The study comprises Grade 2 students at risk for mathematical difficulties (MD) from 10 schools in two school districts of the US mid-Atlantic region. Of the 56 students identified as MD in the participating schools, 54 were randomly assigned to one of three groups: nonstandard and standard equation tutoring (“combined” tutoring), standard equation tutoring, or no-tutoring comparison. Tutoring for the combined and standard tutoring conditions was administered by one of six tutors. Tutoring group sizes are presumed to have been small given that the overall sample size is small and randomization was blocked by classroom (the number of tutoring groups and the number per group are not provided). The tutoring session began during the second week of April and lasted four weeks.
Within the analytic sample of this contrast, 39 percent were male, 61 percent were female, 45 percent were African American, 43 percent were White, 12 percent were another race, 4 percent were Hispanic, 6 percent were English-language learners, and 18 percent had a school-identified disability.
For the contrast covered in this SRG (combined + standard equation tutoring vs. no-tutoring comparison), the two tutoring conditions are collectively considered to be the intervention condition and no tutoring to be the comparison condition. Participating MD students in both tutoring conditions (combined and standard) began tutoring the second week of April. Tutoring, for both groups, lasted for four weeks with sessions conducted three times per week (12 sessions total) by one of six tutors. Sessions lasted 10 to 15 minutes each. Three activities occurred during each combined tutoring session: flash cards, tutor-led lesson, and paper-pencil review. In total, 12 lessons were provided by the tutor across the 12 sessions. Across the 12 lessons, MD students in the combined equation tutoring group worked on nonstandard and standard equations. MD students in the standard equation tutoring group only worked on standard equations. In a standard equation, the equal sign is in the standard position: number, operator symbol, number, equal sign, and number (e.g., 2 + 9 = 11; 3 + __ = 7). In a nonstandard equation, the equal sign is in a nonstandard position.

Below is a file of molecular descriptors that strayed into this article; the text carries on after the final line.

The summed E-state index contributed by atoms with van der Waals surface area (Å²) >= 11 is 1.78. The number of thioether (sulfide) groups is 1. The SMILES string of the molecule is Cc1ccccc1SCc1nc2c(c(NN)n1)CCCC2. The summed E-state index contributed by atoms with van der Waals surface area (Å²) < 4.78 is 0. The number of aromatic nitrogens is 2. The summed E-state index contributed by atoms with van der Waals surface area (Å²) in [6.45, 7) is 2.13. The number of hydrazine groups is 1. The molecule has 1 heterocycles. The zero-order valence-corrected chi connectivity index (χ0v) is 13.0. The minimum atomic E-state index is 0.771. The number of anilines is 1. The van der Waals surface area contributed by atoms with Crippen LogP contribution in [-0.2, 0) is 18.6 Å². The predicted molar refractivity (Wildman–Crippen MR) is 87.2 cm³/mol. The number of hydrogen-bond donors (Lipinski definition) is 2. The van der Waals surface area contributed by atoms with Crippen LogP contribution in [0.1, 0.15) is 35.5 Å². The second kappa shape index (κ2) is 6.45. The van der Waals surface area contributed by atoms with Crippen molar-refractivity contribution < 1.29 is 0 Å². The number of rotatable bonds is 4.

The MD students randomly assigned to the no-tutoring group, the comparison condition for the contrast covered in this SRG, received no tutoring (i.e. “business as usual”).
Support for implementation
Six tutors participated in the study: five graduate students in education-related fields and one project coordinator with a graduate degree in education. Tutors participated in a two-hour training to become familiar with and practice the tutoring programs of both tutoring conditions. Tutors also met with the project coordinator at the end of the first and third weeks of tutoring for discussion and the resolution of any issues related to student behavior.